Two bull arab crosses named Shakira and Boost will be put down after they escaped and attacked a pug walking with its owner in Charnwood, a tribunal ordered.
It took five adults to end the January attack on Pugley, during which a neighbour who had been enjoying a quiet smoke on his verandah before jumping up to help was wounded on the head.
Domestic animal services later seized the two dogs as well as Shakira’s five puppies at their owner’s home.
The animal services registrar said neither dog should be returned to their owner; and decided Shakira should be destroyed and Boost should be sold.
But the owner’s appeal to the ACT Civil and Administrative Tribunal to save the two dogs has backfired after the registrar changed their position.
The tribunal ordered both dogs be destroyed.
“Boost was the instigator, but Shakira was an enthusiastic participant. The attack involved a high level of aggression, it was sustained, and took the combined efforts of five adults to bring it to an end.” the tribunal said.
The tribunal decision this week follows another very similar in November, in which the tribunal again upheld the registrar’s decision to destroy two killer pig dogs.
The two dogs had scaled a two metre fence to kill a German shepherd next door.
The tribunal ordered both dogs - also bull arab crosses - be euthanised.
In the more recent decision published this week, the tribunal found the attack on Pugley was unprovoked and sustained.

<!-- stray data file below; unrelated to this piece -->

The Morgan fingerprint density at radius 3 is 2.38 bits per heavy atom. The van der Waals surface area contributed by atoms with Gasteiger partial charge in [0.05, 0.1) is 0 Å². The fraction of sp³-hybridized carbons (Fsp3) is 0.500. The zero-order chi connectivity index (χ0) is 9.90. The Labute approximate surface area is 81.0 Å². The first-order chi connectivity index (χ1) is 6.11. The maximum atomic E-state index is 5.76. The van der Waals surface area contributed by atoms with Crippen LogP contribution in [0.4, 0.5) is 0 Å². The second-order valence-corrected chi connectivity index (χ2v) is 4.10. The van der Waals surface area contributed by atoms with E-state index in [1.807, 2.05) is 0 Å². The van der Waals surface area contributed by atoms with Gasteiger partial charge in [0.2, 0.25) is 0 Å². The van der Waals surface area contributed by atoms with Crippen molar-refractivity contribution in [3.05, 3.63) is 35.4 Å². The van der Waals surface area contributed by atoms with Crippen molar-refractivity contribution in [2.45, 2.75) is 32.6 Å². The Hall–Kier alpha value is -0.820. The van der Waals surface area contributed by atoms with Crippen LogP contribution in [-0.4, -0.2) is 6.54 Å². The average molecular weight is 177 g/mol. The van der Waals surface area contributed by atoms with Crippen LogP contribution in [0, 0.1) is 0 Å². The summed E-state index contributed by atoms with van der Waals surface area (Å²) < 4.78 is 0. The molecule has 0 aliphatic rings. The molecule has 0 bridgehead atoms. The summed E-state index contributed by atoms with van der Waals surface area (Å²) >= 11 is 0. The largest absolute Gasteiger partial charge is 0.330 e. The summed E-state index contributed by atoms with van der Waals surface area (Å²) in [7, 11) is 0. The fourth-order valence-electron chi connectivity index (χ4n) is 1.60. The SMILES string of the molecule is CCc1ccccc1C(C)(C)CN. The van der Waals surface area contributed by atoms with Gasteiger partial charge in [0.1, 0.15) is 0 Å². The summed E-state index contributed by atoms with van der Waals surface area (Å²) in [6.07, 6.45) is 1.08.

Experts said that the pug’s curly tail “deprives a pug of the ability to display a low straight softly wagging tail which indicates friendliness”, the tribunal noted.
Tribunal presidential member Mary-Therese Daniel found both Shakira and Boost had a history of escaping the yard and often went to the local school.
Neither dog had been desexed - though Boost now was - and the fence was in a bad state of repair when the woman got the two dogs.
Boost and Shakira were littermates but Boost was the father of Shakira's five puppies that were also seized.
The owner had installed large cages in the backyard, but even then the dogs had escaped about once a month.
However she noted there had been no previous reports of any attack.
Ms Daniel also found that their owner had failed to train the two dogs, failed to regularly walk them, and she was unsatisfied that she would exercise responsible dog management.
While Boost appeared more socialised than Shakira, he too attempts to dominate until corrected, experts said.
The tribunal heard the owner a history of complaints against her to domestic animal services - in 2002, 2004, and 2006 - about small fluffy dogs escaping the yard and attacking people.
It would not be appropriate to return the dogs to the owner, she found.
“I have considered Boost and Shakira’s young ages, and the probably lengthy period over which they would have to be managed so as to avoid any chance of a further attack,” the tribunal wrote.
“The conditions on which they would need to be kept are onerous, and over such an extended period there is a greater risk of accidental noncompliance.
“These are dogs that are likely to attack again, in a serious manner. It should not be forgotten that it took the combined efforts of five adults to stop their previous attack.”
She confirmed the registrar’s decision to destroy Shakira and ordered that Boost be destroyed.